Tracey Barron


By Tracey Barron

A project on shell recycling in the seafood industry as a means to boost pH levels in the ocean, a solar-powered multipurpose thermostat device, and a quantitative analysis of the role of mitochondria in Drosophila melanogaster lifespan are among the announced projects qualifying for the Society for Science & the Public1 (SSP) science fair that took place May 10–15 in Pittsburgh, Penn.

The pre-college participants (grades 9–12) showcasing their independent research emerge from an international field representing 70 countries, regions, and territories. Doctoral-level scientists review and judge their work, with their decisions affecting awards of more than $5 million in prizes, including the top-place Gordon Moore Award ($75,000).

At one time, the Society for Science & the Public had published a large photo of the fair on its website ( and it was a beauty to behold. Several rows of science projects adorn a large auditorium, each within a space that accommodates the young scientist, some room to move, and a table on which the project is presented.

If you do happen to be in the area at that time next year, stop by. You will undoubtedly pick up on a research fever leading to developing a poster for next year’s (2016) poster exhibit at the NAVIGATOR conference sponsored by the International Academies of Emergency Dispatch (IAED). Even better, the initiative shown by these students might stimulate thoughts for a research study to publish in the IAED’s official peer-reviewed Annals of Emergency Dispatch & Response (AEDR).

The IAED research and informatics division welcomes, looks forward to, and is eager to accept submissions for poster presentation at U.S. NAVIGATOR. While they have already taken place at this year’s conference in Las Vegas, it’s not too early to begin plans for NAVIGATOR 2016—this is your conference; share your research work with your peers and help move the dispatch research agenda to the next level.

Dispatch researchers anywhere in the world are invited to submit their dispatch research work to the IAED poster exhibit. The poster presentation can represent any stage of the research process—planned, preliminary, completed, and/or published research work.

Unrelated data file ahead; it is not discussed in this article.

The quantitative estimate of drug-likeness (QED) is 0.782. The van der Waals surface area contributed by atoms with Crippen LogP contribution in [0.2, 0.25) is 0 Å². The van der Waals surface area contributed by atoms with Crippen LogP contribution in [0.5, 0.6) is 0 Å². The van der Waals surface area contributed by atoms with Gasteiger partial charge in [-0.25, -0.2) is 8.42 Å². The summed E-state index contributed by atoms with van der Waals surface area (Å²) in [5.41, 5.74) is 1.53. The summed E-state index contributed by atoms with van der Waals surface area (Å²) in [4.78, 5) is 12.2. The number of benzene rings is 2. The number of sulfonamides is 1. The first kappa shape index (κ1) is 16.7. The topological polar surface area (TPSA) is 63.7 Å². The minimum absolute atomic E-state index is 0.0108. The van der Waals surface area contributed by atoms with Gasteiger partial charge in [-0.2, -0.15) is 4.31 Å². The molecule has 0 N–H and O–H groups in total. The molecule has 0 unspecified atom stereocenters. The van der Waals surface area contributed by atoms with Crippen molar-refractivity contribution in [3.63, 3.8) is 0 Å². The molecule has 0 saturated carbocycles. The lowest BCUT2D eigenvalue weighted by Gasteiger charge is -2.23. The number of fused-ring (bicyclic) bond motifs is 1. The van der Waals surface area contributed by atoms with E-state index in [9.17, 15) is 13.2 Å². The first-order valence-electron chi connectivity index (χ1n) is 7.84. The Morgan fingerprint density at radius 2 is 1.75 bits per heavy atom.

The posters are judged according to the following parameters of the scientific process: Is the question posed well defined? Is the method appropriate and well described? Is the data sound? Does the presentation adhere to the relevant standards for reporting and data deposition? Appearance also matters. Research is the objective, but the elements of design are the essential first step in drawing an audience to your work.

IAED and AEDR teams developed the exhibit for several reasons. The very act of announcing such an event moves the idea of research into actual practice and prompts the exploration of issues puzzling you, your agency, and the dispatch community in general.

We chose research posters—rather than one-page abstracts—to distribute at the NAVIGATOR Research Forum since a pictorial representation is a great way for researchers to share work at conferences, symposia, and other events. Consider the poster as an exhibit in a museum. Design a presentation that attracts attention, circulates research, and invites collaboration and feedback.

Don’t anticipate $75,000 in prizes at the conclusion of NAVIGATOR; however, the opportunity introduces your work to an international audience. You are recognized as the person advancing solutions to a problem or, at least, beginning the discussion.

Final note

To submit an abstract of your research poster proposal for review and approval, visit The research posters presented at NAVIGATOR 2014 are available for download at